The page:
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The good folks over at RollBamaRoll are taking the mic this week. Below are my answers to their questions. You can check there for a round-up on Friday.
1. We have a poll up at RBR about what was the biggest SEC upset from last season. What is your pick and why? I’m gonna have to go with the Kentucky-LSU game. As great a year as Kentucky had, they still finished 3-5 in the conference. Top beat the eventual national champion is a big, big deal. I believe that it was a case of LSU beating themselves more than Kentucky whipping them but never-the-less the Wildcats kept themselves in position to win the game and thus deserve the credit. You could also view Tennessee’s dumb-luck landing in Atlanta as a major upset. Their team did not deserve, except in the completely technical sense, to be there.
2. Looking ahead to this season’s schedule, what games do you see as being the deciding factors in who will win the SEC? Not to give a non-answer, but you just really can’t know, and that is the thing I love about college football. The textbook, regular media answer is: LSU/Auburn in the West and Florida/Georgia in the east. You can go one level deeper and say the West contender’s games against Alabama and the East contender’s games against Tennessee. You also have to consider the intriguing intra-division interdivision match-ups this season like LSU/Florida, Tennessee/Auburn, and Georgia/Alabama. Ole Miss and South Carolina will also, in my opinion, have a loud voice in deciding things this year. Just about every week something is on the line – you gotta love that.
3. Phil Steele and Athlon have Florida ranked #1 in the country with UGA coming in at #9 and #5, respectively, while Lindy’s likes the Dawgs at #1 and Florida at #6. Obviously both teams can’t represent the East in Atlanta, so which team do you think will wind up playing for the title and a berth in the Sugar Bowl (or National Championship Game), or do you think it’s possible neither team will be there at the end of the season? The more I think about it the more I am convinced that while loaded, Georgia’s schedule is just going to be too tough. Therefore I think that Florida, with comparable talent and a more favorable schedule will represent the East in Atlanta. Between the two I think the Gators have a better chance but I wouldn’t go as far as placing money, or even emphatically saying they will be there.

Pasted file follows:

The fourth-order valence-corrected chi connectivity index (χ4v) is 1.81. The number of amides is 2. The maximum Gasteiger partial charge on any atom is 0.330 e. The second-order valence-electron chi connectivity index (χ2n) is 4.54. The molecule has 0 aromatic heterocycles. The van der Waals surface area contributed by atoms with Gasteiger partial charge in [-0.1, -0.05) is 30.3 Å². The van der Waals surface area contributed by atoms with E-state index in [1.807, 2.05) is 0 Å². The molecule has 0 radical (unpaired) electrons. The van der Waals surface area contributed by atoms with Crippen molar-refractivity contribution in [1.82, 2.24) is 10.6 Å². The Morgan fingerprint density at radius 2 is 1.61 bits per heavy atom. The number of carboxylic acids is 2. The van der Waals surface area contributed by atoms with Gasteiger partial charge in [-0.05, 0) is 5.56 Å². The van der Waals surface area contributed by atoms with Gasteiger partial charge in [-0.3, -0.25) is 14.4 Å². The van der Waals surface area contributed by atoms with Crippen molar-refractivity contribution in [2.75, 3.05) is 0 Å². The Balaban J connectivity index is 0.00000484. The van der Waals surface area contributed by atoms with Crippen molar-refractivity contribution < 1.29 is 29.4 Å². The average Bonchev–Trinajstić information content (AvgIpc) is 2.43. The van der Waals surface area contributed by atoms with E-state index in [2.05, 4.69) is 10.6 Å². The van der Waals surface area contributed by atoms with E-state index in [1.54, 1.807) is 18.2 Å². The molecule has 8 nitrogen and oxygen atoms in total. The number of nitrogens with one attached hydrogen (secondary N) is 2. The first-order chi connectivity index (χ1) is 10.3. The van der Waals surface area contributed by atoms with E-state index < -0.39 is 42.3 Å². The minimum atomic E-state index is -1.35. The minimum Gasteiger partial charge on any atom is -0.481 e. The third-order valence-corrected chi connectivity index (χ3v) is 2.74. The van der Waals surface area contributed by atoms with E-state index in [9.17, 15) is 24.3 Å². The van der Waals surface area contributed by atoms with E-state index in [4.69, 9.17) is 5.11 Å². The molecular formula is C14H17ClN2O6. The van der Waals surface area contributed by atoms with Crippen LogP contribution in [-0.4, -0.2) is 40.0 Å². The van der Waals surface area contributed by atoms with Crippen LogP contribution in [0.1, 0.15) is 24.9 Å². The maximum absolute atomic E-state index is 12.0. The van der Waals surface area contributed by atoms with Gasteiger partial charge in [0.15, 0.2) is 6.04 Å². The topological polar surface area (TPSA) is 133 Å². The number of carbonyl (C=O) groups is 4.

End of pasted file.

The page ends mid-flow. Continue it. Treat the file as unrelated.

4. It’s a little early for a “traitor’s draft” since we don’t know who the starters are going to be until the fall, but since football is a year long affair let’s go ahead and have one. If you could trade two Alabama spring starters, one offensive and one defensive, for their counterpart on any other SEC team, who would you trade and why? As much as I like Terry Grant, trading him for Knowshon Moreno would just be too much of a no-brainer. A back like Moreno just makes it so hard for teams to defense you if there is any threat of a passing attack to complement him; he just always falls forward.
On the defense, and I hope I regret saying this, but I’d like to trade Brandon Deadrick for Ole Miss’ Greg Hardy. Alabama could really use a disruptive force on the D-line.
5. Finally, and just for fun, give me one non-Alabama game you’d love to attend this season (there’s a list of the “Top 40″ non-con games of the season here if you need a little help). I would love to attend the Cocktail Party. It would be hard not to enjoy that game.
Number 8: Georgia (26) at Alabama (23), September 22, 2007
I was born in Atlanta to a father that grew up in Rome which is about an hour to the northwest of Atlanta. My grandfather used to take my dad via train to Atlanta to watch Tech games at Grant Field. My grandfather, who was and still is my hero, loved Georgia Tech. He wanted my father to go there and I am sure that had he been alive when it came time for me to make those decisions would have encouraged me to go to Tech as well. As with many Tech fans of his time, he did not care for Alabama. He knew that I would grow up loving Alabama, since we moved to Tuscaloosa when I was still very small, and while I am sure this bothered him he never said a word, but I think I was probably twelve and a full-fledged fan before he ever purchased anything for me with Alabama on it.
As much as he disliked Alabama, he absolutely loathed Georgia. He preferred that the terms silver britches, bulldogs, or the word Herschel not be spoken in his house. It is out of my deep love for him and his memory that I still do not care for the Georgia Bulldogs to this day. Granted it is not on the level of disdain that I harbor for Tennessee or Little Brother- Alabama does not play them enough to cultivate that- but I dislike them none-the-less.